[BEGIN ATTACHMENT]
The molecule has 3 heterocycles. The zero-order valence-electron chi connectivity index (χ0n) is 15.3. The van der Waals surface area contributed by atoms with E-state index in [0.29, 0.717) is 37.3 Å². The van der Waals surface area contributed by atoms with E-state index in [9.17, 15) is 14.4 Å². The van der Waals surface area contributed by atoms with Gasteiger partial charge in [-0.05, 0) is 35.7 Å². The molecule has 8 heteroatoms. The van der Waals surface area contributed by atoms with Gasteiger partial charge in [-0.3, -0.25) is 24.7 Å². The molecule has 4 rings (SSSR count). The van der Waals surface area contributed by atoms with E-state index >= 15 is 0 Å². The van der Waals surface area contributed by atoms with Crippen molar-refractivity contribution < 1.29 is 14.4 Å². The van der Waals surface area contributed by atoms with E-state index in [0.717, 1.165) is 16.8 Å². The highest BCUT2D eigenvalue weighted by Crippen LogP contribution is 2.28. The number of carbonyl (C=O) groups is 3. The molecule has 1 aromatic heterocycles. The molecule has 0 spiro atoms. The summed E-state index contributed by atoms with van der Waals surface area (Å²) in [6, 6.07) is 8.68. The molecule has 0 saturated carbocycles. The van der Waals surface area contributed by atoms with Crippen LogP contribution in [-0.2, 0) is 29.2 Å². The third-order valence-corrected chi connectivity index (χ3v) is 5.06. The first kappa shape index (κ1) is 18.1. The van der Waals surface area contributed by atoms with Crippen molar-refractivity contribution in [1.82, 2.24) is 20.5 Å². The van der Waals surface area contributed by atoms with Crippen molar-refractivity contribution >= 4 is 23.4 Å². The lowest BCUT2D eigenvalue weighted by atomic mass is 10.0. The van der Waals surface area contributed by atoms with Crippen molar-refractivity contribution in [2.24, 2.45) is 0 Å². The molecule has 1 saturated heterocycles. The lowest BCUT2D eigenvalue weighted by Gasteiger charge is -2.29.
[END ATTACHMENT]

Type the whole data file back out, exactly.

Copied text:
The molecule has 3 heterocycles. The zero-order valence-electron chi connectivity index (χ0n) is 15.3. The van der Waals surface area contributed by atoms with E-state index in [0.29, 0.717) is 37.3 Å². The van der Waals surface area contributed by atoms with E-state index in [9.17, 15) is 14.4 Å². The van der Waals surface area contributed by atoms with Gasteiger partial charge in [-0.05, 0) is 35.7 Å². The molecule has 8 heteroatoms. The van der Waals surface area contributed by atoms with Gasteiger partial charge in [-0.3, -0.25) is 24.7 Å². The molecule has 4 rings (SSSR count). The van der Waals surface area contributed by atoms with E-state index >= 15 is 0 Å². The van der Waals surface area contributed by atoms with Crippen molar-refractivity contribution < 1.29 is 14.4 Å². The van der Waals surface area contributed by atoms with E-state index in [0.717, 1.165) is 16.8 Å². The highest BCUT2D eigenvalue weighted by Crippen LogP contribution is 2.28. The number of carbonyl (C=O) groups is 3. The molecule has 1 aromatic heterocycles. The molecule has 0 spiro atoms. The summed E-state index contributed by atoms with van der Waals surface area (Å²) in [6, 6.07) is 8.68. The molecule has 0 saturated carbocycles. The van der Waals surface area contributed by atoms with Crippen LogP contribution in [-0.2, 0) is 29.2 Å². The third-order valence-corrected chi connectivity index (χ3v) is 5.06. The first kappa shape index (κ1) is 18.1. The van der Waals surface area contributed by atoms with Crippen molar-refractivity contribution in [1.82, 2.24) is 20.5 Å². The van der Waals surface area contributed by atoms with Crippen molar-refractivity contribution >= 4 is 23.4 Å². The lowest BCUT2D eigenvalue weighted by atomic mass is 10.0. The van der Waals surface area contributed by atoms with Crippen molar-refractivity contribution in [2.24, 2.45) is 0 Å². The molecule has 1 saturated heterocycles. The lowest BCUT2D eigenvalue weighted by Gasteiger charge is -2.29.